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Operations Research Models and Methods
Models Section
Teach Nonlinear Programming Add-in
Define Functions
Nonlinear programming finds the maximum or minimum of a function. In the last section we defined the variable, now we define a function of that variable. In Excel a function can be computed with a complex formula in a single cell or as a combination of formula results from several cells. Either approach can be used for the Teach NLP add-in, but we provide a structure for the data that may be useful to the student.

The second item on the Teach NLP menu presents the function dialog shown below. A function has a location, given by a cell address, and a name. The cell address is determined by the cursor placement on the worksheet when the dialog appears. The Function Location text field is locked, so have the cursor placed at the desired location when the menu item is selected. A function definition may take up a number of cells on the worksheet, so leave an appropriate amount of empty space below and to the right of the cursor location. The program gives a warning before the function overwrites cells that contain information.

In the Function Name field, the program presents one of nine preset names: F, G, H, J, K, L, M, N, and O. When these names have all been used, the letters are repeated, FF, GG, etc. When all the two letter pairs are generated, three letters are used. The student can change the suggested name. The name is used by the program to identify various regions on the worksheet.

Every function depends on cells on the worksheet that hold variable values. For this dialog, we expect that a decision vector has been previously defined using the Add Variable menu command. The name of the variable range is placed in the Decision Vector text box.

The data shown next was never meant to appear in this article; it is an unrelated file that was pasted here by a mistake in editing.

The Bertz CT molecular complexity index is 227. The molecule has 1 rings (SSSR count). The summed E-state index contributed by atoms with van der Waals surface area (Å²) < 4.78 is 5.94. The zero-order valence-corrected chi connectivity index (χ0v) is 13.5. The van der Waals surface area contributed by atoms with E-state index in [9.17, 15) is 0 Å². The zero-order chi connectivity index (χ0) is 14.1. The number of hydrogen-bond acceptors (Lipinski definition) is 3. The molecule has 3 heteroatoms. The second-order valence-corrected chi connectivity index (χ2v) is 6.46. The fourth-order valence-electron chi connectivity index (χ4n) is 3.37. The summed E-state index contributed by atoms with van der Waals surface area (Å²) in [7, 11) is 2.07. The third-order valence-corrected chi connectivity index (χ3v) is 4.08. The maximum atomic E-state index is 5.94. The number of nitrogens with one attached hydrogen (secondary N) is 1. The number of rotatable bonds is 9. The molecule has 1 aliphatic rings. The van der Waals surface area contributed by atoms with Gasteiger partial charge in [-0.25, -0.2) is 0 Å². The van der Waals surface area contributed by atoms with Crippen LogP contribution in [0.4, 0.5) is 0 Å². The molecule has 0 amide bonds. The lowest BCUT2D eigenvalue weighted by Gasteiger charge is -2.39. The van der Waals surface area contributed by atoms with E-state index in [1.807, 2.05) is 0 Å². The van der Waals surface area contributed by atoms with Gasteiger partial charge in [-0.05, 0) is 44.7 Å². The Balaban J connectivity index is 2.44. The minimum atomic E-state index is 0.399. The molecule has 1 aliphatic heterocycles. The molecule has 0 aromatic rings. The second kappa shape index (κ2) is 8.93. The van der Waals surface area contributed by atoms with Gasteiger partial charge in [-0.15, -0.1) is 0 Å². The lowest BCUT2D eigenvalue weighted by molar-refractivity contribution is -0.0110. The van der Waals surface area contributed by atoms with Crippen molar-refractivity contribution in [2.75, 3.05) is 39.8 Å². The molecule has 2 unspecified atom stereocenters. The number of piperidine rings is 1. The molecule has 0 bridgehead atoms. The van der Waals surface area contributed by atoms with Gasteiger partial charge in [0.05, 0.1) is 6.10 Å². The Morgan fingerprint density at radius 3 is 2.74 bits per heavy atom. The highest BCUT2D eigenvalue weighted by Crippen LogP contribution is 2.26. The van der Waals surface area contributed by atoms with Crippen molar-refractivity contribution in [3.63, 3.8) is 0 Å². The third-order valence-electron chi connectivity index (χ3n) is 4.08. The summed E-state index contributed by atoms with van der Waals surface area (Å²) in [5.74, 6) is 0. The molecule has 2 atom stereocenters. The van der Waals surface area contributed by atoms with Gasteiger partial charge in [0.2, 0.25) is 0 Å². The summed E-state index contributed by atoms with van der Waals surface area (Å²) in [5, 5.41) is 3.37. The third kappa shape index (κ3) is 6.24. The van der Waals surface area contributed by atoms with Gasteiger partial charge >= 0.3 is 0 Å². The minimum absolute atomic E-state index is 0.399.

The check boxes in the lower half of the dialog, determine the data structure that is placed on the worksheet. The figure below shows the worksheet areas created by the dialog. The range D1:L6 is first cleared by the program. If cells in the range are not empty, the program gives a warning. If the student does not want the cells to be overwritten, he or she can cancel construction of the function and choose a new location.

The function name is placed at the top left cell of the region and the Excel formula computing the function is placed in the cell immediately below. The cell with the red text is given the Excel name that is the name of the function. In this case cell D2 has the name F. The remainder of the range defines data and results areas.

The second column, column E, names the decision variable and provides indices for the linear coefficient vector. The third column is for the linear coefficients of the function. The values in the range F2:F5 were assigned randomly for this case. They can of course be changed. At the bottom of the column, the matrix product cx is computed. Cell F6 is colored yellow to indicate that it contains a formula. Although areas colored yellow may be changed by the student, changes should be done very carefully.